In the column where Nevius announced his impending departure, he speculated on a celebratory dance performed by Jennifer Friedenbach, director of the Coalition on Homelessness, which publishes Street Sheet. He also linked this musing to an open letter he published, lambasting the Coalition’s decades-long efforts to serve, empower and advocate for the homeless community that he concurrently maligned.
That he would imagine a happy dance in his honor should come as no surprise to longtime readers of his paper and ours.
He began his Chronicle tenure covering the Oakland Raiders. Eventually he moved from the sports section to penning columns about city life in San Francisco — while living across the Bay in suburban Walnut Creek until moving to the city in 2010.
His coverage of homelessness defined his work, similar to the way the Iraq war defined George W. Bush’s presidency or the 49ers’ performance under CEO Jed York’s tenure. It also provided the public face of anti-homeless sentiment in San Francisco and mouthpiece for “tough love” — read: criminalizing — tactics on the most visible and troubled members of the homeless population.
The passage from July 24, 2007, compares homeless people to natural predators: “Forget the coyotes. Do you think your biggest concern is getting bit by a wild animal? Frankly, if you are in Golden Gate Park, a far greater danger is that you, or your child, or your pet, will step on a dirty hypodermic needle. Step off their paths, and you’ll find plenty of chances.”
Nevius wrote this in a year that saw sweeps of homeless people in the parks. These sweeps were performed under the rationale that the inhabitants were drug-crazed hobos who despoiled the natural beauty of the parks with their refuse and drug paraphernalia.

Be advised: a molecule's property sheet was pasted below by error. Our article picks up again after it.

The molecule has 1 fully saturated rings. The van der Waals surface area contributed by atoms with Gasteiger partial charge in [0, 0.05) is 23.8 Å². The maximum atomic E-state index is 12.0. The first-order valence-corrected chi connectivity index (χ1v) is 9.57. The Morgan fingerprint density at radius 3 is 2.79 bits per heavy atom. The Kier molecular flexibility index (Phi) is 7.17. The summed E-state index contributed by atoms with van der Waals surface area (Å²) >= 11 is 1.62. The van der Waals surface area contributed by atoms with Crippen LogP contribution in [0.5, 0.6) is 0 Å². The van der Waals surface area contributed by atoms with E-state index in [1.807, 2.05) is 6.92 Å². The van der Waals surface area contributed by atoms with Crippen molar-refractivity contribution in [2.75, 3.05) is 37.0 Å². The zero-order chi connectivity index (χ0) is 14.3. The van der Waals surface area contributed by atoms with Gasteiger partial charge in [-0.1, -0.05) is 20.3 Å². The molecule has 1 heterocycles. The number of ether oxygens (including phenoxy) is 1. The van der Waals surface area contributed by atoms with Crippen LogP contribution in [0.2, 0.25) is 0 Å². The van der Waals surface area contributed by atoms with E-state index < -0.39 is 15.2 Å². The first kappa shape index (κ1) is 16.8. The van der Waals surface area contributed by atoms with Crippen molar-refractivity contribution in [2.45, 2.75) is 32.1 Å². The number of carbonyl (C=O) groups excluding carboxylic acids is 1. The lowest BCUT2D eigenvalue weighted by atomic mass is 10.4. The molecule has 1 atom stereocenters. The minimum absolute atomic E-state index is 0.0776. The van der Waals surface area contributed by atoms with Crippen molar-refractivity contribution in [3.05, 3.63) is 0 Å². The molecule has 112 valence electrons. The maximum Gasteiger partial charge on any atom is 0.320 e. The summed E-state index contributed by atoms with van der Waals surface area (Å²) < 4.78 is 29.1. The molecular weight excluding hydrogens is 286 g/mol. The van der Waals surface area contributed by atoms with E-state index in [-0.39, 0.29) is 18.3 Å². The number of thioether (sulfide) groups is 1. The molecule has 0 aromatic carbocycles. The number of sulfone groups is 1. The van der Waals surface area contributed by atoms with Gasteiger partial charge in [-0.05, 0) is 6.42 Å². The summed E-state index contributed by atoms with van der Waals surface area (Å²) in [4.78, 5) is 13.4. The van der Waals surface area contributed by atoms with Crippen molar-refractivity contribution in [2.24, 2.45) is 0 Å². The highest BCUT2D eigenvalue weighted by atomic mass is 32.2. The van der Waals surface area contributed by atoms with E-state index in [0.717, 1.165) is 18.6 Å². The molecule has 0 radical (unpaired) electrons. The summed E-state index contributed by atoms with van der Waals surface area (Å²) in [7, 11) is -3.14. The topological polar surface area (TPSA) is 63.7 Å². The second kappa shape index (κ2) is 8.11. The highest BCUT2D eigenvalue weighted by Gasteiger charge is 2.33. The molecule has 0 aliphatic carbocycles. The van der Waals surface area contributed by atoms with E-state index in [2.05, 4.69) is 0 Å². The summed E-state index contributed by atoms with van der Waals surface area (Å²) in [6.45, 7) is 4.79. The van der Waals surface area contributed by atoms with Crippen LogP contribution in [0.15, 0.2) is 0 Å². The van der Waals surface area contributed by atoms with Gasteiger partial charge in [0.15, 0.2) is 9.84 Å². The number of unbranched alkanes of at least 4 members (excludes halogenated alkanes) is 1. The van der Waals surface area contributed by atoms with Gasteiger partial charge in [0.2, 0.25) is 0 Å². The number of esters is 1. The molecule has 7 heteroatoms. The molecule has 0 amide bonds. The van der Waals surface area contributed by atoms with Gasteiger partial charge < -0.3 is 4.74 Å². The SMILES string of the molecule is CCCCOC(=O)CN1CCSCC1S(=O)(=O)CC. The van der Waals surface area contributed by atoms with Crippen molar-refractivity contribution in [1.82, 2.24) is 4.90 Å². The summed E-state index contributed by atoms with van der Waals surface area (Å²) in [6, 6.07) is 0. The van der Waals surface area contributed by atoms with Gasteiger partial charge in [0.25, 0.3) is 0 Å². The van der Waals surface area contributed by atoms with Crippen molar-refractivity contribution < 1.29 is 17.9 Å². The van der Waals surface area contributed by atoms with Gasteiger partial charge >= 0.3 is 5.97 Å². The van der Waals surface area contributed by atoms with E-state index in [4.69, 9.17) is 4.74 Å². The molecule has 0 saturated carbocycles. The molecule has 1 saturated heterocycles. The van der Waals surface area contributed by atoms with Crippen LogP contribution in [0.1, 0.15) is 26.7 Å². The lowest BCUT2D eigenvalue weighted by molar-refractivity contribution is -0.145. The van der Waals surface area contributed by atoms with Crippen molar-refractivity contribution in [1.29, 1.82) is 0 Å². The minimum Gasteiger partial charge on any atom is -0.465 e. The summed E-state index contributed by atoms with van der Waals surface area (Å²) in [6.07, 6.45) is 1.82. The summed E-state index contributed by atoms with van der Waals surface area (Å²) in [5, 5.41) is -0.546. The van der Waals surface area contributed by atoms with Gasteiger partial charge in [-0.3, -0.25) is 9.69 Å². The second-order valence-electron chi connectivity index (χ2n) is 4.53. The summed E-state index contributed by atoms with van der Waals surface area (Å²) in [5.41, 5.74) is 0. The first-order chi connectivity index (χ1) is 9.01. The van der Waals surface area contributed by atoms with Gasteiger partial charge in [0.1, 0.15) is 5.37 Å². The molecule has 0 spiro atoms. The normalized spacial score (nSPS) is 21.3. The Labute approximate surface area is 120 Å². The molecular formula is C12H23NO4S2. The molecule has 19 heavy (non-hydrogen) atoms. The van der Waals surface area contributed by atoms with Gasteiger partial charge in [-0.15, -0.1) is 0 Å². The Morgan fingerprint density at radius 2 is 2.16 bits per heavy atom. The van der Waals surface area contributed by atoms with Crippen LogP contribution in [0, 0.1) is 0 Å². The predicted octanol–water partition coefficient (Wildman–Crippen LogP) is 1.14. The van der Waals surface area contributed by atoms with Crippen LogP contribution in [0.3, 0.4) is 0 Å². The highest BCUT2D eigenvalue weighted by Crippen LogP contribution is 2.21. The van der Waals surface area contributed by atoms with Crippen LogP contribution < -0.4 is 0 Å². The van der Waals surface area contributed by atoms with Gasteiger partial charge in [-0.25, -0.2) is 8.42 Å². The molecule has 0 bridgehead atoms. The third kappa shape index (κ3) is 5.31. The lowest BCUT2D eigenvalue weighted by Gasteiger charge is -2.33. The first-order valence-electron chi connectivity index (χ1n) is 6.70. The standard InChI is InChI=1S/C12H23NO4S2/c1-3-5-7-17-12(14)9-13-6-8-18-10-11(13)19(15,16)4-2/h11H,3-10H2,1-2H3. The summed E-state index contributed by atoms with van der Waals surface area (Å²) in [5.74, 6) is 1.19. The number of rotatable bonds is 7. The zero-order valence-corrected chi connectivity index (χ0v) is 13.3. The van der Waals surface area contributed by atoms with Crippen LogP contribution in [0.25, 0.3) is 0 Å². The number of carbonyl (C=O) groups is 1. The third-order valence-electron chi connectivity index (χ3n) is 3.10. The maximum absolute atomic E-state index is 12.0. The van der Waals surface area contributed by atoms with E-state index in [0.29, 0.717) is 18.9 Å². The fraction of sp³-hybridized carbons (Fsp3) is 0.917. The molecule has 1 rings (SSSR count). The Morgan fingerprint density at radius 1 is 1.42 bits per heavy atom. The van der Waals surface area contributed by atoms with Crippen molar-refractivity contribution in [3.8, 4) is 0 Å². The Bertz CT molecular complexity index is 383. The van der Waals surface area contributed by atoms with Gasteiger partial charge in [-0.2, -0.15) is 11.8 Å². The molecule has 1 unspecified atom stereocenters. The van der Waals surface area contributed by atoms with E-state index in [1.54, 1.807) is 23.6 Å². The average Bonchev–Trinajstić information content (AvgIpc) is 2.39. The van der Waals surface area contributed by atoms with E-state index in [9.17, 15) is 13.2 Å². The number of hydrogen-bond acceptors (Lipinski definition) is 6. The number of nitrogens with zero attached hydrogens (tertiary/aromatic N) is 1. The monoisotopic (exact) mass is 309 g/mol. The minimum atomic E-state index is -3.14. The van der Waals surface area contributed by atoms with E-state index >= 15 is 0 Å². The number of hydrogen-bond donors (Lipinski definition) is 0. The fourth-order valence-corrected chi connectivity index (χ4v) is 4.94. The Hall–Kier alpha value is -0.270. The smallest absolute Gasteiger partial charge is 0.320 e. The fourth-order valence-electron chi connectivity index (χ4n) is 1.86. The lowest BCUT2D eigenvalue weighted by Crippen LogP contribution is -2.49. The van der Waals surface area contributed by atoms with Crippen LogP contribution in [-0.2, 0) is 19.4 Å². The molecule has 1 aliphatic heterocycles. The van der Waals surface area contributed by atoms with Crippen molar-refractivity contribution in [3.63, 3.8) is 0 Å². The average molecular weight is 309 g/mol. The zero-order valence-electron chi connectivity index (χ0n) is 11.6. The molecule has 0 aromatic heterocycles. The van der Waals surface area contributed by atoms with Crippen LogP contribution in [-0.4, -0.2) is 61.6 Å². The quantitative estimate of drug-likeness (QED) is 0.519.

Adopting the persona of a frustrated Everyman, Nevius crusaded against the most glaring symptoms of homelessness, such as panhandling, rummaging for recyclables, or just for their mere outdoor presence.
To this end, Nevius promoted anti-homeless policies: Care Not Cash, the sit-lie law, sweeps of tent villages along Division Street, and most recently, Proposition Q, the tent ban measure that appears as if it will pass but is still undecided. The Chronicle gave prominent placement to his views, sometimes on Page One.
As early as 2007, Nevius posited a city official’s idea that took form of the sit-lie law. In 2010, then-mayor Gavin Newsom put it on the ballot, and the Chronicle’s coverage swayed a majority of voters into passing the ordinance. The now-defunct Bay Citizen found that out of the 71 columns he wrote that year, Nevius dedicated about one-third to sit-lie and related issues: Nevius wrote 20 columns and two blog posts in favor of sit-lie, and the paper ran 29 favorable items overall.
“This was an issue that resonated,” Nevius told the New York Times. “I understand the role of an advocate. You just can’t say ‘no’ to everything.”
Yet, earlier this year, he proposed saying “no” to people without housing after a month-long media discussion on homelessness.
“Any person who comes to San Francisco and sits down on the street becomes our problem,” he wrote. “We can set a cap, or a ceiling on what we will do, how much we can spend and how many people we’ll help at a time.”
The thing is, “our problem” is actually a compound of several problems: economic inequity, federal divestment from affordable housing, and diminishment of working-class jobs, just to name a few.
Nevius’s annoyance with the homeless population extended to the homeless advocacy community. When James Allen Hill, a homeless man, died in a library bathroom in March 2008, Nevius said that the Coalition enabled Hill’s alcohol-related demise, simply by referring Hill to legal counsel for his multiple status-offense citations. In Nevius’s narrative, the “system” did all it could for Hill—short of providing addiction treatment, of course—but was thwarted by the advocates’ pesky insistence on due process.
Journalism has its own terms of art. One of these is “the takeaway.” Street Sheet hopes that The Chronicle’s takeaway will be that it attacks the problem of homelessness, not homeless people. May The Chronicle and Nevius’s successor remember that.